Who Needs it?
One of the effects of growing older is often degeneration of the joints including the shoulder joint. Hip and knee replacements are often performed to relieve the pain and distress caused by the loss of mobility and the actual bone surfaces touching each other as the intra joint cartilage wears thin.
Less common are problems with the shoulder. But there are a large number of people who suffer from restricted mobility, debilitating pain and general weakness as pathology develops in the shoulder.
The causes of osteoarthritis and rheumatoid arthritis are largely unknown but are thought to stem from a number of factors including genetic heredity and the development of autoimmune disease. Although symptoms can be treated with exercise and analgesia the manifestations tend to be progressive over time. They are also irreversible.
The human body has many self healing and regenerative features and often recovers from severe illness and trauma, but autoimmune diseases and the ravages of arthritis do not heal. So once the pain killers stop working or the restrictions in mobility adversely affect one’s life style and the joint swells surgery becomes a viable treatment. It is not an option to be undertaken lightly but once all simpler remedies have ceased working the procedure has been shown to be successful.
The shoulder joint is a ball and socket joint enabling a huge range of movement of the arm. The natural range may not be re-established after the surgery but the major benefit of shoulder surgery is the relief from pain.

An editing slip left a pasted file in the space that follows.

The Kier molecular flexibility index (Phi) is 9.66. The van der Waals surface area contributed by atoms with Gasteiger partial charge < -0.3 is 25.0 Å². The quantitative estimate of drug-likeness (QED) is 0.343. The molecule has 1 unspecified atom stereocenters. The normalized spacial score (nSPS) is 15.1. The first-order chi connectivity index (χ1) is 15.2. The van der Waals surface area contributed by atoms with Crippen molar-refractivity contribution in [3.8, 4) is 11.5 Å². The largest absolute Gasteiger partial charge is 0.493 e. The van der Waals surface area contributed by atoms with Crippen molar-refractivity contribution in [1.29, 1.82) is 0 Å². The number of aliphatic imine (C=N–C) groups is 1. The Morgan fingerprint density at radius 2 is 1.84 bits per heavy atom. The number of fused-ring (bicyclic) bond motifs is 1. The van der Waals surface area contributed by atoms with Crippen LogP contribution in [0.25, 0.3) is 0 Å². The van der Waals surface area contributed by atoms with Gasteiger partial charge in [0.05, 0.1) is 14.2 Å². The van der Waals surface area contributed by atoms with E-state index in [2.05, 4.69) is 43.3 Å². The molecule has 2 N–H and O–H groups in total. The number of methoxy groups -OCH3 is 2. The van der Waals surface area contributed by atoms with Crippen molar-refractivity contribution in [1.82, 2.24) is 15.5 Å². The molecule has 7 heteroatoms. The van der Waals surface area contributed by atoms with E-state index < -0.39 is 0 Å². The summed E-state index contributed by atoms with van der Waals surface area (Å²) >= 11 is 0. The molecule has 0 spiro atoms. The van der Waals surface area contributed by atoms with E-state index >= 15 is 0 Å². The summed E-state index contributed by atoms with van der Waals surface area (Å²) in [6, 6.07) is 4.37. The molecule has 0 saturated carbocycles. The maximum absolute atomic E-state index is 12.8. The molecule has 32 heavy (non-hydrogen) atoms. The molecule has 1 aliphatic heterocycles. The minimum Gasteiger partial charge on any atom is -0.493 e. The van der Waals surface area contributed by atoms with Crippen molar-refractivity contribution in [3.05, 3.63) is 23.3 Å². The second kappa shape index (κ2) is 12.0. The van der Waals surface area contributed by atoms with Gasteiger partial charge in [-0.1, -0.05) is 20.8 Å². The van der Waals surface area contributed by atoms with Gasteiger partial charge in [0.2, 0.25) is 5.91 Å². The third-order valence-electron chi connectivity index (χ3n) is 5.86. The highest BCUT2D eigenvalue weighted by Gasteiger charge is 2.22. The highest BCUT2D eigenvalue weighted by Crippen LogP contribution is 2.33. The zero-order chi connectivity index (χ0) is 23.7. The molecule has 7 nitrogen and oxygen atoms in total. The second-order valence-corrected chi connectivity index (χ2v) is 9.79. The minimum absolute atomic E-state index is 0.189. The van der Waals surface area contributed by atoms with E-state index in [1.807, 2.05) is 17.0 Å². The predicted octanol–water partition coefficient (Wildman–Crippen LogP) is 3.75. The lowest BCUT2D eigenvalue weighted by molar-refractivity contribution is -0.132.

Because the surgery itself is very traumatic, involving cutting away bone and screwing a new prosthesis in place and the risks of anesthesia itself the patient will be carefully screened to ensure that they can undergo such a procedure.
What is Shoulder Replacement?
The surgery involves the replacement of the ball with a metal ball which is firmly attached by being screwed into the humerus (bone of the upper arm) and the shaving and replacement of the socket with a hard wearing plastic socket which is cemented to the scapula (shoulder blade).
This whole procedure would be done under general anesthetic and then a period of recuperation and physical therapy will follow, under medical supervision and an exercise regime directed by a trained physical therapist.
Return to normal activities prior to the debilitation of the arthritis may take up to 6 months although usually, within 3 months, most patients are able to do most of the things they wish to and all that will be required is strengthening the muscles as progress and return to full mobility is achieved.
For more information about shoulder replacement please contact us at 707-456-3180.
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